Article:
What is a Fierce Snake?
The fierce snake, also known as the inland taipan, is a type of snake that is native to Australia. Fierce snakes are normally black to brown in color with small dark specks and may grow to be as long as 8 feet (2.5 m) in length. The shade of the fierce snake might also change depending on the time of year. During the winter, fierce snakes tend to become darker so they can better absorb the heat from the sun. When summer comes, these snakes might appear lighter in color.
Fierce snakes survive on rats and other small mammals, and their numbers depend greatly on the population of these animals. In addition to small mammals, the fierce snake occasionally eats frogs and lizards. When fierce snakes kill their prey, they normally only need to strike one time because they tend to be incredibly fast and accurate when they hunt. The venom of a fierce snake is the most toxic in the world, and it only takes a small amount to kill any animal it comes across. The only other snakes that even come close to being as venomous as the fierce snake are the common brown snake and the taipan, both of which are also native to Australia.
The majority of fierce snakes can normally be found in the dry plains areas of Australia, typically around the section where the Northern Territory and Queensland meet. These snakes thrive in areas with little vegetation, and they might often be found hiding within deep cracks inside the soil. Temperatures in the plains areas of Australia during the summer can get incredibly high, and the cracks in the soil where fierce snakes often hide may give them some protection from the intense heat.
People in Australia rarely come in contact with fierce snakes because they are very shy creatures that avoid humans, and they are not typically found near residential areas. For this reason, reports of attacks by fierce snakes on humans are almost non-existent. The fierce snake is likely the most poisonous snake in the world, and it has been reported that one drop of venom from a fierce snake might be enough to kill 100 men. Even though fierce snakes are not considered to be endangered, they cannot survive without the presence of small mammals, particularly rats. When the rat population takes a hit, many fierce snakes die from a lack of food.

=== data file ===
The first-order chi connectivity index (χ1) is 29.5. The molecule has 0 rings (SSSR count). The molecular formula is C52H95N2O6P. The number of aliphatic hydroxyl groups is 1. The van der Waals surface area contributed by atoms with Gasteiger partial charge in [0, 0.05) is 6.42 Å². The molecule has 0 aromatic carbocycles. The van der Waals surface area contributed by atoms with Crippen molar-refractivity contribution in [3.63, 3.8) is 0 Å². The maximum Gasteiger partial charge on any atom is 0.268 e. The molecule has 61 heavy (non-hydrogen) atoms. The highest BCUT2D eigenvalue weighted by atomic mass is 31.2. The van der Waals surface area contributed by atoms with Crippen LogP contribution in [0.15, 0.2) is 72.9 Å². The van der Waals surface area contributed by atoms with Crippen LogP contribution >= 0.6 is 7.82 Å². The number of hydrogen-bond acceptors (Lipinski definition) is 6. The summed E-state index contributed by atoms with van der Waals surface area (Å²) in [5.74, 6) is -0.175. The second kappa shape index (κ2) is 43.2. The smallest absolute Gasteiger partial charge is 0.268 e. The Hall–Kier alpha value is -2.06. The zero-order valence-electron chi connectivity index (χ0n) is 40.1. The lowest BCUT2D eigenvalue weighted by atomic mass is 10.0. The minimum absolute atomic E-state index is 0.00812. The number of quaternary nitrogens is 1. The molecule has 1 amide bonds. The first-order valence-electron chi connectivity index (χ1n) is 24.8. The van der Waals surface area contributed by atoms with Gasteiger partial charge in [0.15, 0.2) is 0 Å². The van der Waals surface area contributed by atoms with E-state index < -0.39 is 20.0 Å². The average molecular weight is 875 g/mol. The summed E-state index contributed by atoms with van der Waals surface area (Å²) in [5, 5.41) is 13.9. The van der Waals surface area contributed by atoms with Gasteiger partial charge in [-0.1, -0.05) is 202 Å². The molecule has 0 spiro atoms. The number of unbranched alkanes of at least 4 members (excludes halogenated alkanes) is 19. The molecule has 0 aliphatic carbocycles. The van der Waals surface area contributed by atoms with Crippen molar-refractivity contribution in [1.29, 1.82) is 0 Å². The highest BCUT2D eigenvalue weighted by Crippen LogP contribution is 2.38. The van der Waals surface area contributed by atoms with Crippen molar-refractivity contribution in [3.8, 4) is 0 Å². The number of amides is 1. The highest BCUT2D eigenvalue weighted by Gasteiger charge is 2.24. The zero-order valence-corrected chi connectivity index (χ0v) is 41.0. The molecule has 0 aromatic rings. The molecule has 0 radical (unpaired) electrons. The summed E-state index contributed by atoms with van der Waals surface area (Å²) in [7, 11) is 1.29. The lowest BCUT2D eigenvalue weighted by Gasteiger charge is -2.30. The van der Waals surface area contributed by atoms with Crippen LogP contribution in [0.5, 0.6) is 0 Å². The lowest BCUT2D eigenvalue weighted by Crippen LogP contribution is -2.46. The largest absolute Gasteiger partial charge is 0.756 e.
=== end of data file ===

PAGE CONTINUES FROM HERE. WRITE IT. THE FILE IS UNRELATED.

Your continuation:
I have to say: Australia is a beautiful country and I wouldn't mind visiting it, but I don't see how the residents live in such close proximity to so many very, very venomous snakes in their everyday lives. I'd be a complete mess. I hate snakes anyway, and seeing something like a brown snake in my garage would totally freak me out.
I've been told that the best business in Australia is that of snake removal and general critter catcher. I am not surprised. I imagine their services would be gratefully received and generously compensated! I know if I lived there and found any kind of snake in my house, I'd be willing to pay whatever the snake catcher wanted to get it *out!*
I remember seeing Steve Irwin doing a segment about fierce snakes. He actually found one! He did mention several times how rare they are and that they are very shy and really do avoid human contact.
He said people in Australia were far more apt to encounter brown snakes, and they were much more aggressive and apt to bite than the fierce snake which, he said, would rather run than bite, if given the opportunity. The one he found got out of the area in a big hurry as soon as the crew stepped back from it. Clearly, it had no interest in being anywhere close to humans.
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